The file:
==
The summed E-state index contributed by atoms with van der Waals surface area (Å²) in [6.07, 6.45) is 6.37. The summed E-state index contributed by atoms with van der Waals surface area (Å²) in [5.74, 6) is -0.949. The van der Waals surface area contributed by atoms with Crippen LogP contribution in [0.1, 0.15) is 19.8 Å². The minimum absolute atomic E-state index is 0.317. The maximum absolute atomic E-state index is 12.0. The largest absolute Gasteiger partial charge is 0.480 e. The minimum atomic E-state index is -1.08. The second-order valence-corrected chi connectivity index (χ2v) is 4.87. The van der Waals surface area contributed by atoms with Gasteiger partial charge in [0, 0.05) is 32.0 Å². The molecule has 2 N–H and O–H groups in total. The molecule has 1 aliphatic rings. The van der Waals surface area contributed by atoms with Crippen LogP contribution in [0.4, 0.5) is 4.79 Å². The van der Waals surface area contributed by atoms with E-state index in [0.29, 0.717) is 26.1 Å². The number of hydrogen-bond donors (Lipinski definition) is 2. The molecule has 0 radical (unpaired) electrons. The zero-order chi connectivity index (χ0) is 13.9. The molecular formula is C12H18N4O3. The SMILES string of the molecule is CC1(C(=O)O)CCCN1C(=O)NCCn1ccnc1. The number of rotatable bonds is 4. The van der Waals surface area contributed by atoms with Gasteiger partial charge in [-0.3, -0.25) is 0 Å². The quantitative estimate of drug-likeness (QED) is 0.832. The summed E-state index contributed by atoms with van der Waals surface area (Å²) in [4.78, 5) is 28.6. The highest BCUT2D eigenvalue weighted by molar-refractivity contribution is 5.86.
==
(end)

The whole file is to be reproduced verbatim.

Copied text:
The summed E-state index contributed by atoms with van der Waals surface area (Å²) in [6.07, 6.45) is 6.37. The summed E-state index contributed by atoms with van der Waals surface area (Å²) in [5.74, 6) is -0.949. The van der Waals surface area contributed by atoms with Crippen LogP contribution in [0.1, 0.15) is 19.8 Å². The minimum absolute atomic E-state index is 0.317. The maximum absolute atomic E-state index is 12.0. The largest absolute Gasteiger partial charge is 0.480 e. The minimum atomic E-state index is -1.08. The second-order valence-corrected chi connectivity index (χ2v) is 4.87. The van der Waals surface area contributed by atoms with Gasteiger partial charge in [0, 0.05) is 32.0 Å². The molecule has 2 N–H and O–H groups in total. The molecule has 1 aliphatic rings. The van der Waals surface area contributed by atoms with Crippen LogP contribution in [0.4, 0.5) is 4.79 Å². The van der Waals surface area contributed by atoms with E-state index in [0.29, 0.717) is 26.1 Å². The number of hydrogen-bond donors (Lipinski definition) is 2. The molecule has 0 radical (unpaired) electrons. The zero-order chi connectivity index (χ0) is 13.9. The molecular formula is C12H18N4O3. The SMILES string of the molecule is CC1(C(=O)O)CCCN1C(=O)NCCn1ccnc1. The number of rotatable bonds is 4. The van der Waals surface area contributed by atoms with Gasteiger partial charge in [-0.3, -0.25) is 0 Å². The quantitative estimate of drug-likeness (QED) is 0.832. The summed E-state index contributed by atoms with van der Waals surface area (Å²) in [4.78, 5) is 28.6. The highest BCUT2D eigenvalue weighted by molar-refractivity contribution is 5.86.